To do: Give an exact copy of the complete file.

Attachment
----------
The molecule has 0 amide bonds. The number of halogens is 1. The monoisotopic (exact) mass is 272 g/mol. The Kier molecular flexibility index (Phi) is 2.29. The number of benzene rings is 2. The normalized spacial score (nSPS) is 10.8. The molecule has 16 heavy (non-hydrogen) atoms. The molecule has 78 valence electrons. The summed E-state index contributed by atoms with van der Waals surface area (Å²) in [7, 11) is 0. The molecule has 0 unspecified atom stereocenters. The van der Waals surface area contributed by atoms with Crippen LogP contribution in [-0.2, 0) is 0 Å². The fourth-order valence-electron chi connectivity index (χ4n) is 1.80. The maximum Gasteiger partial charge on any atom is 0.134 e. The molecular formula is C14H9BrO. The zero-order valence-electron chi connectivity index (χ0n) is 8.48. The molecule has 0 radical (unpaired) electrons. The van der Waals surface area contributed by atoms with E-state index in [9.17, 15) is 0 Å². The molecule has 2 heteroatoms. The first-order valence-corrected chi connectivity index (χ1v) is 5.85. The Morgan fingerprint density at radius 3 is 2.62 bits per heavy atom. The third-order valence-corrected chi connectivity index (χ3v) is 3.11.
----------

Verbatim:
The molecule has 0 amide bonds. The number of halogens is 1. The monoisotopic (exact) mass is 272 g/mol. The Kier molecular flexibility index (Phi) is 2.29. The number of benzene rings is 2. The normalized spacial score (nSPS) is 10.8. The molecule has 16 heavy (non-hydrogen) atoms. The molecule has 78 valence electrons. The summed E-state index contributed by atoms with van der Waals surface area (Å²) in [7, 11) is 0. The molecule has 0 unspecified atom stereocenters. The van der Waals surface area contributed by atoms with Crippen LogP contribution in [-0.2, 0) is 0 Å². The fourth-order valence-electron chi connectivity index (χ4n) is 1.80. The maximum Gasteiger partial charge on any atom is 0.134 e. The molecular formula is C14H9BrO. The zero-order valence-electron chi connectivity index (χ0n) is 8.48. The molecule has 0 radical (unpaired) electrons. The van der Waals surface area contributed by atoms with E-state index in [9.17, 15) is 0 Å². The molecule has 2 heteroatoms. The first-order valence-corrected chi connectivity index (χ1v) is 5.85. The Morgan fingerprint density at radius 3 is 2.62 bits per heavy atom. The third-order valence-corrected chi connectivity index (χ3v) is 3.11.